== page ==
A few years back one of my writing teachers told me that he loved my writing, but he felt I was holding back. He said, “I can feel you guarding yourself. You needed to be more vulnerable; edit yourself less.” It’s hard to be vulnerable when we have been taught since we were young to edit so much of ourselves for the world. It’s hard to be bare bones vulnerable isn’t it? I’ve decided to push myself in my writing and to work hard on being truly vulnerable (I think I am pretty vulnerable already to be honest, but I am going to try to rip of the what’s left of the veil). It’s not easy to let your insecurities hang out for everyone to see. Truth is though that the people who move me the most are the people who can do just this. They talk about their truth and they are so open in all the details. This takes real bravery and I really want to become that person. I get tired sometimes of writing about my experience with domestic violence because there is much more to me than that. However, I know that my work is important and that I am a voice for many that don’t have one or can’t find the right words yet. I will never stop be an advocate, but I am going to try to broaden my blog up a bit with more of Ella; a more diversified view of me and my world. I was thinking about my Dad the other day. He is an amazing man and I love him so very much. He has been such an example to me in so many ways and has taught me what it means to be humble and steadfast in your convictions. I wanted to write a piece about him so that you would have an idea of where I come from; my history. (All of this is keeping in line with me being vulnerable.) So, I started to comprise this piece in my head and I was getting really excited about it, until I realized my truth like a brick to the head. I cannot write about my Dad in my blog. I can’t write about my mother, my AMAZING Grandmother, my siblings, or my darling children. I can’t write about my career before I started Rebel Thriver. Shit, I can’t even talk about my life before I left my abusive husband. This all came rushing back to me in a second flat. The blood pulsed through my veins and my heart started pounding so loud I could hear it out loud. YES, I have forgiven, but in moments like this the band-aid gets torn off and the pain cuts deep. The anger bubbles to the surface again, and again, and again. MOTHER**UCKER! He, and by he I refer to my abuser, has taken SO much from my life. He has taken my ability to freely write about my past. My history is so incredibly pertinent to who I am today, but when I write I must edit, edit, edit. I cannot be as vulnerable as I would like to be because of this man. It’s been years and his reach is still as long. He still has some control over my life and it infuriates me. I have come so far and worked so incredibly hard to heal myself, forgive the past, and learn a new way of being, but I cannot get away from this man. That is what domestic violence does to you. It comes in and grabs a hold of you by the neck, clamps down hard, and shakes you to your core. It tries to sever your roots and leave you wilting in the corner, thirsty and unable to bloom. It’s exhausting and it seeps into the tiny corners of your life and it is so damned hard to clean up. One step forward, two steps back. Instead of writing about my amazing Dad I am back full circle to domestic violence. It really is like this and I know that there are those of you out there who get this. How can one person wreak such havoc and destruction on another human being. People who are in situations like this are the epitome of vulnerable. They are open to being hurt and attacked at any given moment. Just another reason it’s hard to stop editing myself. I built some pretty big walls around my fortress over the years. My mother would like to see me “move on” and leave all the domestic violence in the past. She wants to see me have a “normal” life. There is nothing normal about my life, and as time passes and my children get bigger I deal with it on new levels everyday. Adolescence has brought up things that I wish wouldn’t surface and I have a child with PTSD and Acute Anxiety just like me. How bad is it exactly? Disabling. Remember that not all wounds are visible. Yes, we look like a “normal” family, but there is nothing normal about us. We have experienced a kind of hell on earth that not everyone can fathom. We are survivors because we made it out alive. I walked away from everything with the clothes on my back and started completely over. How do I just move on and leave it behind? There is no way that I can do that for I would leave behind a part of me and so many victims who have no voice. I speak for them not just myself. I guess it is here that I find my vulnerability. I guess it is here in this great melting pot of experiences and emotions that we connect. I know its not always easy to share with others how you are feeling when everything is locked up inside like a steel vault. It’s much healthier to be real about it and let it flow if you can. So this is my reality, and want you to know that some days are better than others. I don’t like being held back and I have so much to say, but I can’t. I must bite my tongue in order to protect myself and my children. I am not going to stop trying to find ways to express whats inside of me. I may need to talk in parables, but I will be heard somehow. It really is amazing how one relationship can change the entire trajectory of your life. How’s that for being vulnerable? xo Ella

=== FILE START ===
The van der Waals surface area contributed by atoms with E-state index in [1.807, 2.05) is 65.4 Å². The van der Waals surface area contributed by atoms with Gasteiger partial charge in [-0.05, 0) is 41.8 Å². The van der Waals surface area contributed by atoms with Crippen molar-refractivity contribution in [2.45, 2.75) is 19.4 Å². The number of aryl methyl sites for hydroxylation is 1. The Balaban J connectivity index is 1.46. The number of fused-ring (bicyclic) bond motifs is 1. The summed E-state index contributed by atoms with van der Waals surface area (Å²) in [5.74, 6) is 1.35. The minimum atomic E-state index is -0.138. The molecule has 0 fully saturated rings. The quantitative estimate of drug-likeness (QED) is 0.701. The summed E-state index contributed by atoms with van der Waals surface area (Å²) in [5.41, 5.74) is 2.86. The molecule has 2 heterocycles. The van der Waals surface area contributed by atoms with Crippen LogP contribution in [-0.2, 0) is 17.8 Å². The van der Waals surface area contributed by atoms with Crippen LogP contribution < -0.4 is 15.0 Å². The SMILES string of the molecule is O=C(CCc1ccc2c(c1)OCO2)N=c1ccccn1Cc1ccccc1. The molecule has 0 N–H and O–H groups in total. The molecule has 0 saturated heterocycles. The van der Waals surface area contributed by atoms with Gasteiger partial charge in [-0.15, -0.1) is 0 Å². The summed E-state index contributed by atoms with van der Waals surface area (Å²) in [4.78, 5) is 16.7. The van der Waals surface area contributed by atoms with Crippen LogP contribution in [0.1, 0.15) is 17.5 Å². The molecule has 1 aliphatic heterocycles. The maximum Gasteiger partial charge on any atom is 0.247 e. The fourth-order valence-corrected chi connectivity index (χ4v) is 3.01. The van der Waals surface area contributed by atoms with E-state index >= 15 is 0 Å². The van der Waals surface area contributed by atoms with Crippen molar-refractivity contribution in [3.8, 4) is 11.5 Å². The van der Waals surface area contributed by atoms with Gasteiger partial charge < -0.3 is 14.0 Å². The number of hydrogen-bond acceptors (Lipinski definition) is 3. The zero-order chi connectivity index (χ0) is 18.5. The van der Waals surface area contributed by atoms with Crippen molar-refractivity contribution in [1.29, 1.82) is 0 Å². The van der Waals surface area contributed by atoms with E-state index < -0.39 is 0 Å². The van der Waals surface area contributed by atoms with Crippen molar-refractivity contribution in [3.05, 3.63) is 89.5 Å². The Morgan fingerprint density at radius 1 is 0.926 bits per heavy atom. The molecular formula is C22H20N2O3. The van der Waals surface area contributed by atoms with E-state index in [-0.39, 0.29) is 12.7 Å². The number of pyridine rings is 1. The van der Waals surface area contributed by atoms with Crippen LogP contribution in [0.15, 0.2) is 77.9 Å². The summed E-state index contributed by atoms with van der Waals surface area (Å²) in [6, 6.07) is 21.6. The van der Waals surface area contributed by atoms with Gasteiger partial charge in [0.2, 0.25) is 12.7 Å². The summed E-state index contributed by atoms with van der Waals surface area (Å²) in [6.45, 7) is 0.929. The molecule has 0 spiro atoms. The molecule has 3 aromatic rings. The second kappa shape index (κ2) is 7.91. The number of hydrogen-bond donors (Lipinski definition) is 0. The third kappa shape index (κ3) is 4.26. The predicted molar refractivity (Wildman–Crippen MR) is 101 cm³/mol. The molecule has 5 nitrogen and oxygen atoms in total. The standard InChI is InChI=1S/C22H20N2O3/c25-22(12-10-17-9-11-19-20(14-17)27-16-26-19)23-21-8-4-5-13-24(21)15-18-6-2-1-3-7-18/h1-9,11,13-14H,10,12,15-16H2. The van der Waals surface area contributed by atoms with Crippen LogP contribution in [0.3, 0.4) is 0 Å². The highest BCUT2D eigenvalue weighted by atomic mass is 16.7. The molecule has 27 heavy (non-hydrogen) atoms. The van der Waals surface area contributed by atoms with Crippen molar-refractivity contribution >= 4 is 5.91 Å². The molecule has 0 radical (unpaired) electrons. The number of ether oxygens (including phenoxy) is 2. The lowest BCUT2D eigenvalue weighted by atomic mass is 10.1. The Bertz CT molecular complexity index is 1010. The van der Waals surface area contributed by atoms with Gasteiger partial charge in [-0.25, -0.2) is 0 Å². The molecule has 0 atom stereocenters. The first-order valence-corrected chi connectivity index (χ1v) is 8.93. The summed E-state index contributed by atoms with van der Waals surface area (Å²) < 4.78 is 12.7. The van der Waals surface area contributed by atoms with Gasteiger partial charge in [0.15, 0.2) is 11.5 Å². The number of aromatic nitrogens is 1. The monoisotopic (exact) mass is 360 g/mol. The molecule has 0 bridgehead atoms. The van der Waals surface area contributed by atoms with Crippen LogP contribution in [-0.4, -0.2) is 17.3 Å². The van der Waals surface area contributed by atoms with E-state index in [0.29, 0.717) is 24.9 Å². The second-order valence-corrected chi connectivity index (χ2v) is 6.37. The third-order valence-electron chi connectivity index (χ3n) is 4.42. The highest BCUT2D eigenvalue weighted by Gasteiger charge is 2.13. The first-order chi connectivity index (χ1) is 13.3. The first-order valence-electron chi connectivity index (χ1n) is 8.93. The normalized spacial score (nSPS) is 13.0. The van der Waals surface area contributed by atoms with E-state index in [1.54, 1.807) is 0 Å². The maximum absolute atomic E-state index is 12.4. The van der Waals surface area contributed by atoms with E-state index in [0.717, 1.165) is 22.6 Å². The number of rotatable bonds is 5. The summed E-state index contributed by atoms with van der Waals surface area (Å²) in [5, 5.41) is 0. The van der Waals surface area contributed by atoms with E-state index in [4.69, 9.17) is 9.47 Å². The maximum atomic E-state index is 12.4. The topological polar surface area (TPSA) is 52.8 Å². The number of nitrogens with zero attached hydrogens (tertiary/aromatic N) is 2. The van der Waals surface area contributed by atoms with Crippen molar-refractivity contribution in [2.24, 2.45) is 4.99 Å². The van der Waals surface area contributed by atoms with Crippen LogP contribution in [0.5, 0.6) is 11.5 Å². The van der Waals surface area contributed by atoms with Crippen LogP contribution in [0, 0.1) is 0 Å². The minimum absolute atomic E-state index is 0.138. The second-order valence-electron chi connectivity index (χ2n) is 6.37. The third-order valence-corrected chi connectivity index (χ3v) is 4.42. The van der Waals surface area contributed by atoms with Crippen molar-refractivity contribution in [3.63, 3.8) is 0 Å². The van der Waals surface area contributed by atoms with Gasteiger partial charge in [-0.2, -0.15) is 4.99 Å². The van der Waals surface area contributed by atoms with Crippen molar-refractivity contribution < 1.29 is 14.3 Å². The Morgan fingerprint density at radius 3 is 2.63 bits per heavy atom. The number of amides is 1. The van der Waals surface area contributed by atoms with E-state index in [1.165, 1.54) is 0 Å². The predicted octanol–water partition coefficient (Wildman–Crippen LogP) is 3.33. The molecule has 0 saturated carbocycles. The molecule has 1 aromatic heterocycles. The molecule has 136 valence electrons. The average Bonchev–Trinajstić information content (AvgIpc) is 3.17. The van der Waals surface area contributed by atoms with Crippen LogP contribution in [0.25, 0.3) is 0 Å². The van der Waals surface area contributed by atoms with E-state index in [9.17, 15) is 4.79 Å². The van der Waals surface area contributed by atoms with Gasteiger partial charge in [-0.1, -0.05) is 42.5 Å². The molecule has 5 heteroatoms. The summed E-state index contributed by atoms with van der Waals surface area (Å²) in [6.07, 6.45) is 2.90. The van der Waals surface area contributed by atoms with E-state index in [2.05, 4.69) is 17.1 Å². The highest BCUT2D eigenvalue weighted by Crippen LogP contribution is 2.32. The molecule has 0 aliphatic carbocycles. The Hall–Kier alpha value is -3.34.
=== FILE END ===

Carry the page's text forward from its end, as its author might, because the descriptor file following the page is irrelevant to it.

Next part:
4 thoughts on “What’s Your Definition of Vulnerable?”
My thoughts are with you. Vulnerability and strength walk hand in hand.
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Thank you xo Ella
Thank you Ella. I am grateful to you for your definition of vulnerable. anniepb5
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You are welcome Annie…xo Ella